His successors have repeated such a fallacious argument as a mantra. John Paul II, advised by Cardinal Ratzinger, at the time prefect of the Congregation for the Doctrine of the Faith, radicalized the closure by stating that the matter was definitively settled. Benedict XVI, knowing as a good theologian that he was, of the existence of women deacons, priests and bishops in early Christianity, was equally stubborn and followed the same path of obstruction to the women’s priesthood. Pope Francis has ratified it again, citing the forceful exclusionary statement of John Paul II.
I do not share the idea of a female diaconate, because, if it were established institutionally to attend the auxiliary functions that would be assigned to them, women would continue to be subordinate at the priests and bishops’ service, not of the Christian community. I think it is time to move from the women’s subalternity to equality; from submission to empowerment; from their dependency status to autonomy; from being decorative objects to active subjects.
The female diaconate would not achieve that, quite the contrary: the minor age of women would be prolonged under the illusion that an important step forward is being taken and that they are given prominence, when what would be done will be perpetuating their state of humiliation and servitude, of subalternity and dependence on the priestly, episcopal and papal clergy.
In order for a real change to take place instead of the women’s status of inferiority, it is necessary they be recognized as religious, ecclesial, ethical and theological subjects, something that does not happen now.
For this to happen, it is necessary to look at the past, certainly, but not with the desire to uncritically reproduce tradition, but with the aim of creatively recovering the role that women had in the Jesus movement and in the first centuries of the Christian Church. Above all, we must look to the present and the future putting into practice within the Church the principle of gender equality and non-discrimination that governs, albeit imperfectly, in society.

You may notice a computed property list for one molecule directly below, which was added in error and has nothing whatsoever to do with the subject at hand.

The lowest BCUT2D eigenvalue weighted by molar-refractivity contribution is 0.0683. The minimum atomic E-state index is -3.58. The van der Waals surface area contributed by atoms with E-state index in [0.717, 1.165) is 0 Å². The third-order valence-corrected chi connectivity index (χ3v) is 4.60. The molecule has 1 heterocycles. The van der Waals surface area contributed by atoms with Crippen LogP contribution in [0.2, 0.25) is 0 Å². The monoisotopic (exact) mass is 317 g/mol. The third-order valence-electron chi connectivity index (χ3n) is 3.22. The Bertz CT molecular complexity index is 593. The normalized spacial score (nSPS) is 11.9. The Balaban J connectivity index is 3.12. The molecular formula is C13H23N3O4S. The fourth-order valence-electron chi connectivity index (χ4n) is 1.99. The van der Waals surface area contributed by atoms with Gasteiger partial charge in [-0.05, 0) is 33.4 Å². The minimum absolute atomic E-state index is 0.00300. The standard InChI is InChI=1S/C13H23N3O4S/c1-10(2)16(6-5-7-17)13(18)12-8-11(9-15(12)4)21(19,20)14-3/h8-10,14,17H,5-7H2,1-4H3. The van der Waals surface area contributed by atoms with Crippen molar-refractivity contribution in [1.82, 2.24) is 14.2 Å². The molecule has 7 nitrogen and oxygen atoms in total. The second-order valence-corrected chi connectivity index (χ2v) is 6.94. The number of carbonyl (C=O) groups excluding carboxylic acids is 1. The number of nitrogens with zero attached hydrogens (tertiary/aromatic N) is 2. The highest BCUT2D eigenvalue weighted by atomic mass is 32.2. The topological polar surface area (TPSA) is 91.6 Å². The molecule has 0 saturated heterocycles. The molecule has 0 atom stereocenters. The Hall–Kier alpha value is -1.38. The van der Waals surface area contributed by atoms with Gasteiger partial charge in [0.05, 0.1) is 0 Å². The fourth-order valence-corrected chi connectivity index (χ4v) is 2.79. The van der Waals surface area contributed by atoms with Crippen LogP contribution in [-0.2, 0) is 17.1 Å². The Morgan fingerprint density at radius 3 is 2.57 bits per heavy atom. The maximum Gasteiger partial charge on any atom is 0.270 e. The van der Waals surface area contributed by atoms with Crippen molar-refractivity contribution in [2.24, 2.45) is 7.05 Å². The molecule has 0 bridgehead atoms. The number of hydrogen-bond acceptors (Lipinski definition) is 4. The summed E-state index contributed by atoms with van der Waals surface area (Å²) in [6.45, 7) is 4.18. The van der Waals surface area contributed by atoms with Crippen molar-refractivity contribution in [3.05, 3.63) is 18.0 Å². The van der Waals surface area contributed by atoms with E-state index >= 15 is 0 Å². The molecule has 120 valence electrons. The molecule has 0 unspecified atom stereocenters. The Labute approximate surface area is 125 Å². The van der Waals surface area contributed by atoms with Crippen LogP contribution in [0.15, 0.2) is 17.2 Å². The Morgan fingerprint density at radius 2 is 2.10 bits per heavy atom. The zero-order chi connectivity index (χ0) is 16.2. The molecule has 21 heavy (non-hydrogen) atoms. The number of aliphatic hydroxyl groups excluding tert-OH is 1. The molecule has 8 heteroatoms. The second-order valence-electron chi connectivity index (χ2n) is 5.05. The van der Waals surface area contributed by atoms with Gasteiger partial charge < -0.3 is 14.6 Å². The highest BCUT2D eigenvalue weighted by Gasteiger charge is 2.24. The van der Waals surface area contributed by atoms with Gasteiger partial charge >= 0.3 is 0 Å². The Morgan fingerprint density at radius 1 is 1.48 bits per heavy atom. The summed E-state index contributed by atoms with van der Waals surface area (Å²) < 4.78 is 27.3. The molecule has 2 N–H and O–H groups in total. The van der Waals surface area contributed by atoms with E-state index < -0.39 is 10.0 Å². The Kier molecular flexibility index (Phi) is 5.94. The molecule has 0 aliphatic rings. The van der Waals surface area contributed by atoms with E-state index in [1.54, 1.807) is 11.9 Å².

One man, one woman, one vote; one Christian man, one Christian woman, one vote. All men and women are equal because of the common dignity that men and women have because of the one baptism making all and everyone equal: Christian men and women.
Any gender discrimination is contrary to the creation of man and woman in the image and likeness of God, according to the Genesis account; it goes against human rights and the principle of fraternity-sorority that should rule in the Church. Without equality, the Church will remain one of the last, if not the last, patriarchal bastion in the world.
In other words, she will remain a perfect patriarchy. On this, the Church will not be able to appeal to Jesus of Nazareth, its founder, but to the religious patriarchy, based on sacred masculinity, which appeals to the manly character of God to make man the sole representative and spokesman of the divinity. As the feminist philosopher Mary Daly stated, "If God is male, then male is God." Pure patriarchy!
*Juan José Tamayo is Director of the Chair of Theology and Religious Sciences. University Carlos III of Madrid